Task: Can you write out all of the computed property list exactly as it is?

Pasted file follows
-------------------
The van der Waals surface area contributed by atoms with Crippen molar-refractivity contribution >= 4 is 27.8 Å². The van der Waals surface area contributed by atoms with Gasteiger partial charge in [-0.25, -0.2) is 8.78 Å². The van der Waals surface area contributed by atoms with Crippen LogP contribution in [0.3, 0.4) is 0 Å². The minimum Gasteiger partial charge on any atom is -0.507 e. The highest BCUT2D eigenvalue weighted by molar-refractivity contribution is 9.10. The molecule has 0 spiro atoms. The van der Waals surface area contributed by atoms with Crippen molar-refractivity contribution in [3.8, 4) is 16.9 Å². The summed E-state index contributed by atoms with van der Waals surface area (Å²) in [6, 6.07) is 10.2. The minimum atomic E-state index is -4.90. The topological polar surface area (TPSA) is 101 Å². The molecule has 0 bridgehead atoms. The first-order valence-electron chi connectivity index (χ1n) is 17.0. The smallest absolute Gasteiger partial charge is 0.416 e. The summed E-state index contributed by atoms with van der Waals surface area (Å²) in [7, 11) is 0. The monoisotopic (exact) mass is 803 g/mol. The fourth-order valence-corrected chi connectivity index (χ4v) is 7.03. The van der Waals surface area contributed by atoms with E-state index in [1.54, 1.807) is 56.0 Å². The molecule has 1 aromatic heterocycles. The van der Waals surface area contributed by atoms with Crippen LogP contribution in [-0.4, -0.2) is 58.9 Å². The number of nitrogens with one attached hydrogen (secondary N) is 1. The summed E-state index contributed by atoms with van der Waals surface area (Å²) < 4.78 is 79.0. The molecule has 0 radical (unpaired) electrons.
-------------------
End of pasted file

The van der Waals surface area contributed by atoms with Crippen molar-refractivity contribution >= 4 is 27.8 Å². The van der Waals surface area contributed by atoms with Gasteiger partial charge in [-0.25, -0.2) is 8.78 Å². The van der Waals surface area contributed by atoms with Crippen LogP contribution in [0.3, 0.4) is 0 Å². The minimum Gasteiger partial charge on any atom is -0.507 e. The highest BCUT2D eigenvalue weighted by molar-refractivity contribution is 9.10. The molecule has 0 spiro atoms. The van der Waals surface area contributed by atoms with Crippen molar-refractivity contribution in [3.8, 4) is 16.9 Å². The summed E-state index contributed by atoms with van der Waals surface area (Å²) in [6, 6.07) is 10.2. The minimum atomic E-state index is -4.90. The topological polar surface area (TPSA) is 101 Å². The molecule has 0 bridgehead atoms. The first-order valence-electron chi connectivity index (χ1n) is 17.0. The smallest absolute Gasteiger partial charge is 0.416 e. The summed E-state index contributed by atoms with van der Waals surface area (Å²) in [7, 11) is 0. The monoisotopic (exact) mass is 803 g/mol. The fourth-order valence-corrected chi connectivity index (χ4v) is 7.03. The van der Waals surface area contributed by atoms with E-state index in [1.54, 1.807) is 56.0 Å². The molecule has 1 aromatic heterocycles. The van der Waals surface area contributed by atoms with Crippen LogP contribution in [-0.4, -0.2) is 58.9 Å². The number of nitrogens with one attached hydrogen (secondary N) is 1. The summed E-state index contributed by atoms with van der Waals surface area (Å²) < 4.78 is 79.0. The molecule has 0 radical (unpaired) electrons.